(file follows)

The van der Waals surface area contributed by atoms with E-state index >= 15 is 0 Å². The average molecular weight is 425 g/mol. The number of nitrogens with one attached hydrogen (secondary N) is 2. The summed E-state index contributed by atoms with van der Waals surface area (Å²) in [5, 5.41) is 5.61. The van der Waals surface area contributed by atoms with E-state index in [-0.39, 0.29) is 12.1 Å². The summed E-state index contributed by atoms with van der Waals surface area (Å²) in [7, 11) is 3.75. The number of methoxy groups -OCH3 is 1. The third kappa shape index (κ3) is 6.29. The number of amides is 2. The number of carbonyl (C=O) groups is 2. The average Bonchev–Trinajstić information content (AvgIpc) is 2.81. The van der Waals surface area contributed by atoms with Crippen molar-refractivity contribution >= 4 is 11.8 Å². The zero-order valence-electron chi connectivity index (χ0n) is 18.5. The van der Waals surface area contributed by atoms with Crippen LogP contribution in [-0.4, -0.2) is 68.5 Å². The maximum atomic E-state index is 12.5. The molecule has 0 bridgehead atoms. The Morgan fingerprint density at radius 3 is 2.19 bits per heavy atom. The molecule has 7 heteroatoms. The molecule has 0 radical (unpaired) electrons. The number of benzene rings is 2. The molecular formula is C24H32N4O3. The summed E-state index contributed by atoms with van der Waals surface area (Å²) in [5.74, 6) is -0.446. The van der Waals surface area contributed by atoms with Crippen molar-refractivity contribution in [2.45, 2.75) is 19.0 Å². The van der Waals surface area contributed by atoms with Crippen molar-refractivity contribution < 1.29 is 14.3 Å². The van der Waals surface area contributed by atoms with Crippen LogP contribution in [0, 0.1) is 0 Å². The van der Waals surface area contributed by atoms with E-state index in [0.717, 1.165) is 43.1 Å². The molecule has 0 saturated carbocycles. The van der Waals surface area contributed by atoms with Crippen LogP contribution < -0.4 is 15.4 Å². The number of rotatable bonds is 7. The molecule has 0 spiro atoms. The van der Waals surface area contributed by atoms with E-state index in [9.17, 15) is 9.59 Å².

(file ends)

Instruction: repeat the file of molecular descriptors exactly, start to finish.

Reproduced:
The van der Waals surface area contributed by atoms with E-state index >= 15 is 0 Å². The average molecular weight is 425 g/mol. The number of nitrogens with one attached hydrogen (secondary N) is 2. The summed E-state index contributed by atoms with van der Waals surface area (Å²) in [5, 5.41) is 5.61. The van der Waals surface area contributed by atoms with E-state index in [-0.39, 0.29) is 12.1 Å². The summed E-state index contributed by atoms with van der Waals surface area (Å²) in [7, 11) is 3.75. The number of methoxy groups -OCH3 is 1. The third kappa shape index (κ3) is 6.29. The number of amides is 2. The number of carbonyl (C=O) groups is 2. The average Bonchev–Trinajstić information content (AvgIpc) is 2.81. The van der Waals surface area contributed by atoms with Crippen molar-refractivity contribution >= 4 is 11.8 Å². The zero-order valence-electron chi connectivity index (χ0n) is 18.5. The van der Waals surface area contributed by atoms with Crippen LogP contribution in [-0.4, -0.2) is 68.5 Å². The maximum atomic E-state index is 12.5. The molecule has 0 bridgehead atoms. The Morgan fingerprint density at radius 3 is 2.19 bits per heavy atom. The molecule has 7 heteroatoms. The molecule has 0 radical (unpaired) electrons. The number of benzene rings is 2. The molecular formula is C24H32N4O3. The summed E-state index contributed by atoms with van der Waals surface area (Å²) in [5.74, 6) is -0.446. The van der Waals surface area contributed by atoms with Crippen molar-refractivity contribution in [2.45, 2.75) is 19.0 Å². The van der Waals surface area contributed by atoms with Crippen molar-refractivity contribution < 1.29 is 14.3 Å². The van der Waals surface area contributed by atoms with Crippen LogP contribution in [0, 0.1) is 0 Å². The van der Waals surface area contributed by atoms with E-state index in [0.717, 1.165) is 43.1 Å². The molecule has 0 saturated carbocycles. The van der Waals surface area contributed by atoms with Crippen LogP contribution < -0.4 is 15.4 Å². The number of rotatable bonds is 7. The molecule has 0 spiro atoms. The van der Waals surface area contributed by atoms with E-state index in [9.17, 15) is 9.59 Å².